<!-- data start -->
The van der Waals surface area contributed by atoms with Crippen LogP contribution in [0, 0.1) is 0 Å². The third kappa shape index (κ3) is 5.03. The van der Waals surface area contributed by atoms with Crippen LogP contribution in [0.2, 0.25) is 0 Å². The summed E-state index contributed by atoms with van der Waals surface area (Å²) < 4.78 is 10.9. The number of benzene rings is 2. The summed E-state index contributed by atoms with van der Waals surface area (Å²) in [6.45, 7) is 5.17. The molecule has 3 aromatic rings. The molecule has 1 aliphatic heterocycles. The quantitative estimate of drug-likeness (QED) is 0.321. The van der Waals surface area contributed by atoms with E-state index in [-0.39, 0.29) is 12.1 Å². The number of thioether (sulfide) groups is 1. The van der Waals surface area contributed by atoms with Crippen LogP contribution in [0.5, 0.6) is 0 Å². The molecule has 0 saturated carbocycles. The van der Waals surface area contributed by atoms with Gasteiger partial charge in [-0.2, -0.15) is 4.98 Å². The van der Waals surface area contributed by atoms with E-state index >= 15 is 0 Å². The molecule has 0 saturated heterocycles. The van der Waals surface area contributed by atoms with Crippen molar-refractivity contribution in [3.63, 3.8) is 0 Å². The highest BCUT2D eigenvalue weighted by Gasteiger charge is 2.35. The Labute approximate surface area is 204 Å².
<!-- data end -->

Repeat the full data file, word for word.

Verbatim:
The van der Waals surface area contributed by atoms with Crippen LogP contribution in [0, 0.1) is 0 Å². The third kappa shape index (κ3) is 5.03. The van der Waals surface area contributed by atoms with Crippen LogP contribution in [0.2, 0.25) is 0 Å². The summed E-state index contributed by atoms with van der Waals surface area (Å²) < 4.78 is 10.9. The number of benzene rings is 2. The summed E-state index contributed by atoms with van der Waals surface area (Å²) in [6.45, 7) is 5.17. The molecule has 3 aromatic rings. The molecule has 1 aliphatic heterocycles. The quantitative estimate of drug-likeness (QED) is 0.321. The van der Waals surface area contributed by atoms with E-state index in [-0.39, 0.29) is 12.1 Å². The number of thioether (sulfide) groups is 1. The van der Waals surface area contributed by atoms with Crippen LogP contribution in [0.5, 0.6) is 0 Å². The molecule has 0 saturated carbocycles. The van der Waals surface area contributed by atoms with Gasteiger partial charge in [-0.2, -0.15) is 4.98 Å². The van der Waals surface area contributed by atoms with E-state index >= 15 is 0 Å². The molecule has 0 saturated heterocycles. The van der Waals surface area contributed by atoms with Crippen molar-refractivity contribution in [3.63, 3.8) is 0 Å². The highest BCUT2D eigenvalue weighted by Gasteiger charge is 2.35. The Labute approximate surface area is 204 Å².